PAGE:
A State Full of Poetry
If you’ve ever wondered what it’s like to be surrounded by 7,500 bears in a stadium—well, you and Associate Professor of English Mark Stevick have that in common. His poem “A Stadium Full of Bears” was recently recognized by Mass Poetry in its “Poem of the Moment” collection online.
“There are 7,500 bears in Pennsylvania. If you put
all those bears in a stadium—that’s a lot of bears.”
As the rows fill up, there would be the usual
jostling and scuffles over seats. Even before
the kick-off, imagine the noise from the stands!
Think of the lines to the women’s rooms,
to say nothing of the tussles outside Gate E
to the cheap seats. Vendors hawk peanuts
over a din of growls and complaints about
parking or ticket prices; chums discuss Greenpeace
or annual weight gain; someone points out how
you could make a killing here on smoked salmon;
and everyone is generally ignoring the scoreboard
and adjusting their scarves and seat cushions as they
assemble, everywhere a bear, a common species,
a stadium full of bears, shuffling and shrugging
and sucking their paws, negotiating for a little
space and a decent view, getting ready—the bears
are getting ready for something to happen, something
important, something truly out of the ordinary.
Stevick wrote the poem in 1997, and it has since been published in Aesthetica Annual magazine (2013), Imago Dei: Poems from Christianity and Literature (2011), and Traveling: An Anthology of Award-Winning Poetry (2005). His recognition by Mass Poetry adds to his status as a local poet already renowned for his plays Cry Innocent and Goodnight, Captain White, which are performed in Salem, Massachusetts, on a frequent basis.
Mass Poetry is a non-profit organization headquartered in Boston that seeks to inspire and cultivate a community of poetry readers around the state of Massachusetts. The group hosts innovative events throughout the year that celebrate the art of poetry while supporting local writers, such as each spring’s Massachusetts Poetry Festival (happening May 1 to 3 in Salem this year), which sponsors 150 of today’s top poets. Another Mass Poetry initiative is Poetry on the T, which replaces some MBTA ads with poems for a month (this year starting May 4).
Stevick has been influential in the celebration of National Poetry Month closer to home. In the past, he has organized Poetry at Gordon, a month filled with guest speakers and daily poetry read aloud by faculty and staff members. Most recently he welcomed poet Brad Davis to his classroom for a guest lecture and poetry reading as part of the Princemere Writers Series.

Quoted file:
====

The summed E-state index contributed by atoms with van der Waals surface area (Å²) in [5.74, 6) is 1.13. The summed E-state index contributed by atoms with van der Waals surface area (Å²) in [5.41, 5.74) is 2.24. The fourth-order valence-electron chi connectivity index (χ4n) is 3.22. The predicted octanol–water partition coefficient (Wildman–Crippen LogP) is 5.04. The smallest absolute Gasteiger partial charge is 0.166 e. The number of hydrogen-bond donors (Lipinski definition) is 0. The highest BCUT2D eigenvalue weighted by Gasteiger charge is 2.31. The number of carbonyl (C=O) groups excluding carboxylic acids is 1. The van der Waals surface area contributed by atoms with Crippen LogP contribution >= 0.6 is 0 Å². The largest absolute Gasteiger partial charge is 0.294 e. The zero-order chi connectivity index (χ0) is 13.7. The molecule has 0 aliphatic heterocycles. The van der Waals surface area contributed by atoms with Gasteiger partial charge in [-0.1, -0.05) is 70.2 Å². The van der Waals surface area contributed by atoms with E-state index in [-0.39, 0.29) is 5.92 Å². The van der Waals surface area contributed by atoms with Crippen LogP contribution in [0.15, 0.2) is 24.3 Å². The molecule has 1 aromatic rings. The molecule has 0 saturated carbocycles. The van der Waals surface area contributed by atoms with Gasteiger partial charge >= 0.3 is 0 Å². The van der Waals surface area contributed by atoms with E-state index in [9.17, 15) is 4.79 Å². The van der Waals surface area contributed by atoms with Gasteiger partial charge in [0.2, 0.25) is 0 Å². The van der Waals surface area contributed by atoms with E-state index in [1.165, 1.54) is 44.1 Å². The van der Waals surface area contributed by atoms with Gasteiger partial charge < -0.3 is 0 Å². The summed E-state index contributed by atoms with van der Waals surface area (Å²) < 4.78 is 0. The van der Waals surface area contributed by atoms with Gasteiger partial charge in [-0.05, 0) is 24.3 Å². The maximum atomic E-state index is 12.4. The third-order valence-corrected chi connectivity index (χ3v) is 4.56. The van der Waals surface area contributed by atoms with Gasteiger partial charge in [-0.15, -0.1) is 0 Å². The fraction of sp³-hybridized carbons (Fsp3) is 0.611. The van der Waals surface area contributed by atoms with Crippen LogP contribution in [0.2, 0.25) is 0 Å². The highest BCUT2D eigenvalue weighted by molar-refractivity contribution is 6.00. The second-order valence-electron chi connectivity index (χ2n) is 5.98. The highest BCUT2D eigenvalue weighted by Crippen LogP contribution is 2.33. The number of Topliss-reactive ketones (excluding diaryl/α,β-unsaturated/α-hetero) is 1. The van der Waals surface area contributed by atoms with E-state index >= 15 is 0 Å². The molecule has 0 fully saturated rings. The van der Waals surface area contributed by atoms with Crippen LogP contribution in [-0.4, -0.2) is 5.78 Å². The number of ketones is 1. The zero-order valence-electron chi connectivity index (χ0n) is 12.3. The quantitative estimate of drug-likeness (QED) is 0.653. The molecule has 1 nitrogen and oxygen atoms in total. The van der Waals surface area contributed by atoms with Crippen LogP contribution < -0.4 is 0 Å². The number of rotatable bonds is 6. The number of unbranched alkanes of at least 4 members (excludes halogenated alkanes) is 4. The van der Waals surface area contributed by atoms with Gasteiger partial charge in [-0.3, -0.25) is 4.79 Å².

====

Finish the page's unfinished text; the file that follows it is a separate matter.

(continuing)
The series brings emerging and established writers to campus, including C. B. Anderson, winner of the Mark Twain Award for short fiction; Sven Birkerts, editor of AGNI, author of The Gutenberg Elegies, NEA and Guggenheim winner; Daniel Bosch, winner of the Boston Review Poetry Prize, author of Crucible; John Canaday, author of The Invisible World, winner of the Walt Whitman Award; Brad Davis, winner of the Sunken Garden Poetry Prize; Peter Davison, poetry editor of The Atlantic Monthly and author of The Fading Smile; Rhina Espaillat, author of Lapsing to Grace and winner of awards from Poetry Society of America; Henry Ferrini, filmmaker, writer/director of Lowell Blues and Polis is This; Erica Funkhouser, poetry professor at MIT and winner of a Guggenheim; Joseph Hurka, author of Fields of Light and winner of the Pushcart Editors’ Book Award; Bill Jolliff, poet-in-residence, George Fox College, author of The Poetry of John Greenleaf Whittier; John Leax, poet-in-residence, Houghton College, author of The Task of Adam; Paul Mariani, former chair of English at UMass Amherst and Boston College, NEA & Guggenheim winner; Colleen Michaels, founder/director of The Improbable Places Poetry Tour; Micheal O’Siadhail, author of The Gossamer Wall and winner of the Marten Toonder Prize for Literature; Peter Orner, MFA Iowa Writer’s Workshop, whose collection of stories Last Car Over the Sagamore Bridge was named a New York Times Editor’s Choice book; Lisa Rosenberg, runner-up for the Yale Younger Series Award; Jeanne Walker, author of Coming Into History, winner of PEW and NEA fellowships.